On April 19, 2017, Aaron Hernandez was found hanging by his bed sheets in his cell at the Souza-Baranowski Correctional Center in Lancaster, Massachusetts. The former Florida Gator and New England Patriot had been serving a life sentence for the murder of Odin Lloyd. Hernandez's asked that his brain be studied for signs of chronic traumatic encephalopathy (CTE), and doctors at the Boston University CTE Center confirmed Hernandez had Stage 3 (out of four) brain injuries, allegedly "the most severe case of [CTE] medically seen" in a person at his age.
Hernandez's fiancee Shayanna Jenkins is now suing the Patriots and the NFL on behalf of the couple's four-year-old daughter, Avielle Janelle Hernandez, seeking $20 million in damages for loss of parental consortium.
According to BU's CTE Center, the degenerative condition is associated with "aggressiveness, explosiveness, impulsivity, depression, memory loss and other cognitive changes." Their examination of Hernandez revealed not only extensive CTE, but also "early brain atrophy and large perforations in the septum pellucidum, a central membrane."
Jenkins' lawsuit claims that the NFL and the Patriots "were fully aware of the damage that could be inflicted from repetitive impact injuries and failed to disclose, treat, or protect [Hernandez] from the dangers of such damage." The suit says medical exams prior to Hernandez's NFL career and each season from 2010-2013 would have revealed his cognitive impairment, and "it was not safe for Aaron to continue playing football."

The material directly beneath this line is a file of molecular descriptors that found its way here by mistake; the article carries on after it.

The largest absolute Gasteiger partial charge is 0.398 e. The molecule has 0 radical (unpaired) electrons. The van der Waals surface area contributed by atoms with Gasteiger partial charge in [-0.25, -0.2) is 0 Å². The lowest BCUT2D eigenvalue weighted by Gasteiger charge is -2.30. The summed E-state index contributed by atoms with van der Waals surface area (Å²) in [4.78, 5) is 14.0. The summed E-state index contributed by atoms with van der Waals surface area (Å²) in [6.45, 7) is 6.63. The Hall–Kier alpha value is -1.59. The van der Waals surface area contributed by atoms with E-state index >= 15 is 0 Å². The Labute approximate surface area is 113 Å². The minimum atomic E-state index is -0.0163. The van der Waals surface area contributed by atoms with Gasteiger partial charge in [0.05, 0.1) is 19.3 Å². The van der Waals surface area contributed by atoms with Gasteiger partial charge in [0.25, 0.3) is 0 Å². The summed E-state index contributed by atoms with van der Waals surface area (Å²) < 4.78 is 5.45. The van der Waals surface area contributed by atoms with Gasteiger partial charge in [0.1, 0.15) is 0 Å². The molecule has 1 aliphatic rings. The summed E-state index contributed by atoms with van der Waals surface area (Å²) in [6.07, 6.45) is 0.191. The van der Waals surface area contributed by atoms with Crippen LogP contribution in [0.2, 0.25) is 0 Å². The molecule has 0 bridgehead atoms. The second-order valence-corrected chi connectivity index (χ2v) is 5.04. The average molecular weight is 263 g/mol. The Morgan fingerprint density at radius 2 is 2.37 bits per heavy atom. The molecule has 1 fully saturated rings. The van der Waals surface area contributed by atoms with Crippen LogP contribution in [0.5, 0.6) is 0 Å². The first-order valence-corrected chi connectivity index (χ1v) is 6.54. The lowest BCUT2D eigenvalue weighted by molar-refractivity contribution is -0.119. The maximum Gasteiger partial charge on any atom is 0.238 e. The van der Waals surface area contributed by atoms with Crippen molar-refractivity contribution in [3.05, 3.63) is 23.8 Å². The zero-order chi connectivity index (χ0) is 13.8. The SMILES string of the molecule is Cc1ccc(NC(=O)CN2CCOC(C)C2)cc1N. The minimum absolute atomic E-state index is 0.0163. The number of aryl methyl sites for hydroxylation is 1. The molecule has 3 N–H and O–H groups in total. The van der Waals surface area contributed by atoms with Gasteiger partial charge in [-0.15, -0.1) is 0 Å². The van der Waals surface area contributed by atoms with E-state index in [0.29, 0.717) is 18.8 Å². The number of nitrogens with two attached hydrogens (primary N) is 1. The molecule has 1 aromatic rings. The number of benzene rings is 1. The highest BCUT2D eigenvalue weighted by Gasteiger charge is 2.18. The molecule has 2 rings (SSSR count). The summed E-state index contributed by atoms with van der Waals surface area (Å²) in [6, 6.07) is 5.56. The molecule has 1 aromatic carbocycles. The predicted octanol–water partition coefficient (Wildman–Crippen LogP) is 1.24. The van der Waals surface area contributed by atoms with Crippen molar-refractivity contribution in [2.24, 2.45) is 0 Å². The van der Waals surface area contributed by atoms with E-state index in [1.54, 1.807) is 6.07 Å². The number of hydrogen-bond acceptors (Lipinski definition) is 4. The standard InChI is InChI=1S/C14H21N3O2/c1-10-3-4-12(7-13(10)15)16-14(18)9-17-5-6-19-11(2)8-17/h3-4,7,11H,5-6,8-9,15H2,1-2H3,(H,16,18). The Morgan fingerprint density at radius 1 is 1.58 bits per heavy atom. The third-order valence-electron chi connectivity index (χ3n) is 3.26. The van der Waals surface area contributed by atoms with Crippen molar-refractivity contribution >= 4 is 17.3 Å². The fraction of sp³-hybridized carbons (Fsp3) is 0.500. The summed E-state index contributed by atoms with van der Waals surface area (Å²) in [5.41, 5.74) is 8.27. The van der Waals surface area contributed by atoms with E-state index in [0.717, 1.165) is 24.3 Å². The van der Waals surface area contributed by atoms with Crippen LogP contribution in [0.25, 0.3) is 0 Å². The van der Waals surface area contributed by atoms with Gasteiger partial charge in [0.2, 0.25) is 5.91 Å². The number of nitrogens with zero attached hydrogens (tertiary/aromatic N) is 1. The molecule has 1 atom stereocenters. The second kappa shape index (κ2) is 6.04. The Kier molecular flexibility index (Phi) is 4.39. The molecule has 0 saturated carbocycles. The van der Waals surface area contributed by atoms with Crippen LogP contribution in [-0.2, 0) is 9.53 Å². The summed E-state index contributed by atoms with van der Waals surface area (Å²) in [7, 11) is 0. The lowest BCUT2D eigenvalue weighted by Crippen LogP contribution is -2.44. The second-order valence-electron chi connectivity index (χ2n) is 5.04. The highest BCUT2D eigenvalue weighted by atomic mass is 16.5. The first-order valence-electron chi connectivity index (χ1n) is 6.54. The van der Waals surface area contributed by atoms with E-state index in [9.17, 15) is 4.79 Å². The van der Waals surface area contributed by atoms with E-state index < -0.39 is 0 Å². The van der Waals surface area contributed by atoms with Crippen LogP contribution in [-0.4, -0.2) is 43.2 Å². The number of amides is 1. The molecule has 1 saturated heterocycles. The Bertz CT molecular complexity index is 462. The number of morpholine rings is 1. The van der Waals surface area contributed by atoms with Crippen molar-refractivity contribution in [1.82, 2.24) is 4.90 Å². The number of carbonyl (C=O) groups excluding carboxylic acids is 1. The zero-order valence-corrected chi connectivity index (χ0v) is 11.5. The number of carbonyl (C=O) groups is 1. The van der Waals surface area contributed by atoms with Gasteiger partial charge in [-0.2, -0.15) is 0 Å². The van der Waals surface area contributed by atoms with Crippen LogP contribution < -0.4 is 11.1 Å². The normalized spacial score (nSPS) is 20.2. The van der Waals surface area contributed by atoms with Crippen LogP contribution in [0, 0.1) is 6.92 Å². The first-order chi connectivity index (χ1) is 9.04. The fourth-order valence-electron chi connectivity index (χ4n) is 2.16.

Loss of consortium claims are generally limited to a husband or wife who, through injury or death, has lost their spouse's support, cooperation, aid, and companionship. Jenkins' lawsuit claims Avielle "was deprived the love, affection, society, and companionship of her father while he was alive."
As Sports Illustrated's Michael McCann points out, however, the suit could face a few legal hurdles. As an initial matter, Jenkins' claims may be preempted by the NFL's collective bargaining agreement, which dictates that disputes over player health matters must first go to arbitration. The claims may also have been subsumed by the NFL's multi-billion dollar concussion settlement.
And then, even if the lawsuit makes it to trial, Jenkins may have trouble proving Hernandez's injuries were sustained in the NFL (as opposed to during his collegiate playing career at UF), or that his CTE was directly linked to his suicide. Perhaps fatigued from negative concussion coverage, the NFL and Patriots may seek to settle the claims quietly, but the league has never been a litigant that admits liability easily.